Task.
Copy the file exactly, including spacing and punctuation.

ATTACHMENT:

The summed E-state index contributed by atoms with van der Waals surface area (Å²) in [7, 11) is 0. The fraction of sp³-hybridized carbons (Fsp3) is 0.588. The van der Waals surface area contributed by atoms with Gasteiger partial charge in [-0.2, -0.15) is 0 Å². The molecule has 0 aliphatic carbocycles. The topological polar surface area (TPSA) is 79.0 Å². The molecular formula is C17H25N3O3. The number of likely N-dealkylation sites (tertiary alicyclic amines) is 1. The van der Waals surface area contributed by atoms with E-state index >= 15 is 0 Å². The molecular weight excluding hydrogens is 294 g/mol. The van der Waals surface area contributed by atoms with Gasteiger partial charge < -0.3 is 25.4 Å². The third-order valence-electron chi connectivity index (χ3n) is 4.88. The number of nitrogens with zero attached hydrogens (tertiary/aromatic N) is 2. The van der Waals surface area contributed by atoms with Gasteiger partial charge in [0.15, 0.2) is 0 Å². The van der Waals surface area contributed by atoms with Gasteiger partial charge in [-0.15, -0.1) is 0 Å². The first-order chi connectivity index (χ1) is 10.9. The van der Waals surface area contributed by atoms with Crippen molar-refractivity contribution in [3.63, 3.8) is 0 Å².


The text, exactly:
The summed E-state index contributed by atoms with van der Waals surface area (Å²) in [7, 11) is 0. The fraction of sp³-hybridized carbons (Fsp3) is 0.588. The van der Waals surface area contributed by atoms with Gasteiger partial charge in [-0.2, -0.15) is 0 Å². The molecule has 0 aliphatic carbocycles. The topological polar surface area (TPSA) is 79.0 Å². The molecular formula is C17H25N3O3. The number of likely N-dealkylation sites (tertiary alicyclic amines) is 1. The van der Waals surface area contributed by atoms with E-state index >= 15 is 0 Å². The molecular weight excluding hydrogens is 294 g/mol. The van der Waals surface area contributed by atoms with Gasteiger partial charge < -0.3 is 25.4 Å². The third-order valence-electron chi connectivity index (χ3n) is 4.88. The number of nitrogens with zero attached hydrogens (tertiary/aromatic N) is 2. The van der Waals surface area contributed by atoms with Gasteiger partial charge in [0.15, 0.2) is 0 Å². The van der Waals surface area contributed by atoms with Gasteiger partial charge in [-0.15, -0.1) is 0 Å². The first-order chi connectivity index (χ1) is 10.9. The van der Waals surface area contributed by atoms with Crippen molar-refractivity contribution in [3.63, 3.8) is 0 Å².